India loses ‘space economy’ benefits if 5G telcos get 28-GHz band: Viasat

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Viasat has strongly advised India to avoid allocating spectrum in the 28-GHz band for 5G services, saying that the country may not be able to benefit from the space economy if there is no millimeter-wave (mmWave) spectrum available for satcom services.

The American satellite company said that India may lose $184.6 billion in terms of economic value by 2030 if the 28-GHz spectrum band is auctioned for 5G.

“MmWave is not being used and processed globally. It is hard to understand why India is focusing on it when the rest of the world is going in a different direction…we are concerned that India may not be able to benefit from the space economy if there is no spectrum for satcom,” Cristian Gomez, senior director-government & regulatory affairs (Asia Pacific) at Viasat was quoted as saying by the Economic Times.

Viasat, which is in the process of buying Inmarsat, will soon submit its recommendations to the Telecom Regulatory Authority of India (TRAI), and will also approach the Department of Telecommunications (DoT).

“We hope DoT is open to listen and remains neutral on the matter,” he added.

Indian telcos have argued that no spectrum should be allocated to non-telecom companies through the administrative route, and advocated for auctions for all kinds of spectrum to ensure “a level playing field”.

However, satellite players such as Inmarsat, Telesat, Hughes and OneWeb have been seeking spectrum in the 28-GHz band through the administrative route.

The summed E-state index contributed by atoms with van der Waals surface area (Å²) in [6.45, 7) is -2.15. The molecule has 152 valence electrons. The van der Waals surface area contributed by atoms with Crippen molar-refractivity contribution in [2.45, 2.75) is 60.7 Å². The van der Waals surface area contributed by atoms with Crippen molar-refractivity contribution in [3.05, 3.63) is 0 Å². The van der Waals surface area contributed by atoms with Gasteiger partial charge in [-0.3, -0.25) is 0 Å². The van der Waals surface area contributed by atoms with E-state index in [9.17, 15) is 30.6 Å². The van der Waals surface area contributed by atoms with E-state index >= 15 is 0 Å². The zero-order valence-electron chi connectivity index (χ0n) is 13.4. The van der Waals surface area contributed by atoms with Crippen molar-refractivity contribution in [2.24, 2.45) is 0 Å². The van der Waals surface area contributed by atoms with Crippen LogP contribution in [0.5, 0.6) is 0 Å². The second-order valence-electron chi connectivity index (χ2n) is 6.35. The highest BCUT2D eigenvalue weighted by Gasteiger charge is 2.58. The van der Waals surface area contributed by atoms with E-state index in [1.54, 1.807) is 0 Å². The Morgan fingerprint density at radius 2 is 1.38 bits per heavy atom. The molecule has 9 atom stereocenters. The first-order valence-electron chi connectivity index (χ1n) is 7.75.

Viasat’s Gomez said the 26-GHz band offers enough spectrum to accommodate the requirement of all Indian telecom operators. Telcos had recently asked the government to provide a minimum of 400 MHz per telco in both bands.

“Telecom operators will have enough spectrum to accommodate the 5G mobile services in a separate spectrum in 26 GHz, which is harmonised by ITU WRC-19,” he added. “26 GHz offers 3.2 GHz to accommodate all telcos.”

He also urged the Indian government to follow the EU region along with countries like Australia and China who have protected spectrum in the 28-Ghz band for satellite communications services.

“China is the world leader in 5G… if they decided to give 26 GHz for 5G then it gives a signal. Brazil is moving in this direction after the failed auction,” Gomez told the publication, adding countries that prioritise mmWave have now shifted their focus due to the high capital expenditure or capex.

“The key reason is 5G is expensive to deploy and requires new gear especially in mmWave. You will need millions of new towers… deploying a national 5G network using mmWave is not realistic while, on the other hand, lower frequency needs lesser towers,” Gomez added.

The company said that it aims to offer satcom services in India, Africa and Asia-Pacific regions through its Viasat 3 geostationary satellites.

In India, Bharti-backed OneWeb and Elon Musk’s Starlink are looking to start their satellite communications or satcom services by the second half of 2022. Both companies will low earth orbit (LEO) satellites to offer their services.

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